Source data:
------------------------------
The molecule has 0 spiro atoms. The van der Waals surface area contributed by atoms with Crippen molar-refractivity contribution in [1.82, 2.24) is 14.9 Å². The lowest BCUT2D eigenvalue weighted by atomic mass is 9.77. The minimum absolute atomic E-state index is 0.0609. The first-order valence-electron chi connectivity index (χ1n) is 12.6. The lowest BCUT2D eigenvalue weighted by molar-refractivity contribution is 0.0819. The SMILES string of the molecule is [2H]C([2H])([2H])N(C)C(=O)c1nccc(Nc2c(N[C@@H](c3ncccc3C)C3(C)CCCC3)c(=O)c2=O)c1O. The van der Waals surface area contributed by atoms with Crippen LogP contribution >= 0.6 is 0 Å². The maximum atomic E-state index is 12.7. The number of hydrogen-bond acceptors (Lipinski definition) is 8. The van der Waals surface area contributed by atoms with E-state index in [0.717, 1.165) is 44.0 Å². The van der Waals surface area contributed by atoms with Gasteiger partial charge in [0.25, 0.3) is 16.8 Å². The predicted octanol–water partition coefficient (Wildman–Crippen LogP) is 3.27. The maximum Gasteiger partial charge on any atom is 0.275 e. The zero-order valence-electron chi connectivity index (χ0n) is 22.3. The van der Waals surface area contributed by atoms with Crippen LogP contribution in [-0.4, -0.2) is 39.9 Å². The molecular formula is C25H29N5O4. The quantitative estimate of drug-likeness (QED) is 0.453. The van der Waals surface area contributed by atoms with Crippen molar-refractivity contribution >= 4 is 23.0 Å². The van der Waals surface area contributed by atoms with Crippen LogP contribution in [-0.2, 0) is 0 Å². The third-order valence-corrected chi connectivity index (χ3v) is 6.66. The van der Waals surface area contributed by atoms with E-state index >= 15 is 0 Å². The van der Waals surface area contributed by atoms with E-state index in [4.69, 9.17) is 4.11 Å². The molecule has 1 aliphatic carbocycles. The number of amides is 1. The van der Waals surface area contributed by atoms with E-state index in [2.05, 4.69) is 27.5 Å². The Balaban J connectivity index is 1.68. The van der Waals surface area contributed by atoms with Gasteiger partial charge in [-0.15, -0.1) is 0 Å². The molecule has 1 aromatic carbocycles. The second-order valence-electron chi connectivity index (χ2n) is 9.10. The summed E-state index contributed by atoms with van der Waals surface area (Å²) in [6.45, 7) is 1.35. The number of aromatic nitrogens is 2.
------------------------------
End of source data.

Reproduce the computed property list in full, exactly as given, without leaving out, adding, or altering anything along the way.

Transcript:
The molecule has 0 spiro atoms. The van der Waals surface area contributed by atoms with Crippen molar-refractivity contribution in [1.82, 2.24) is 14.9 Å². The lowest BCUT2D eigenvalue weighted by atomic mass is 9.77. The minimum absolute atomic E-state index is 0.0609. The first-order valence-electron chi connectivity index (χ1n) is 12.6. The lowest BCUT2D eigenvalue weighted by molar-refractivity contribution is 0.0819. The SMILES string of the molecule is [2H]C([2H])([2H])N(C)C(=O)c1nccc(Nc2c(N[C@@H](c3ncccc3C)C3(C)CCCC3)c(=O)c2=O)c1O. The van der Waals surface area contributed by atoms with Crippen LogP contribution >= 0.6 is 0 Å². The maximum atomic E-state index is 12.7. The number of hydrogen-bond acceptors (Lipinski definition) is 8. The van der Waals surface area contributed by atoms with E-state index in [0.717, 1.165) is 44.0 Å². The van der Waals surface area contributed by atoms with Gasteiger partial charge in [0.25, 0.3) is 16.8 Å². The predicted octanol–water partition coefficient (Wildman–Crippen LogP) is 3.27. The maximum Gasteiger partial charge on any atom is 0.275 e. The zero-order valence-electron chi connectivity index (χ0n) is 22.3. The van der Waals surface area contributed by atoms with Crippen LogP contribution in [-0.4, -0.2) is 39.9 Å². The molecular formula is C25H29N5O4. The quantitative estimate of drug-likeness (QED) is 0.453. The van der Waals surface area contributed by atoms with Crippen molar-refractivity contribution >= 4 is 23.0 Å². The van der Waals surface area contributed by atoms with Crippen LogP contribution in [-0.2, 0) is 0 Å². The third-order valence-corrected chi connectivity index (χ3v) is 6.66. The van der Waals surface area contributed by atoms with E-state index >= 15 is 0 Å². The van der Waals surface area contributed by atoms with E-state index in [4.69, 9.17) is 4.11 Å². The molecule has 1 aliphatic carbocycles. The number of amides is 1. The van der Waals surface area contributed by atoms with E-state index in [2.05, 4.69) is 27.5 Å². The Balaban J connectivity index is 1.68. The van der Waals surface area contributed by atoms with Gasteiger partial charge in [-0.15, -0.1) is 0 Å². The molecule has 1 aromatic carbocycles. The second-order valence-electron chi connectivity index (χ2n) is 9.10. The summed E-state index contributed by atoms with van der Waals surface area (Å²) in [6.45, 7) is 1.35. The number of aromatic nitrogens is 2.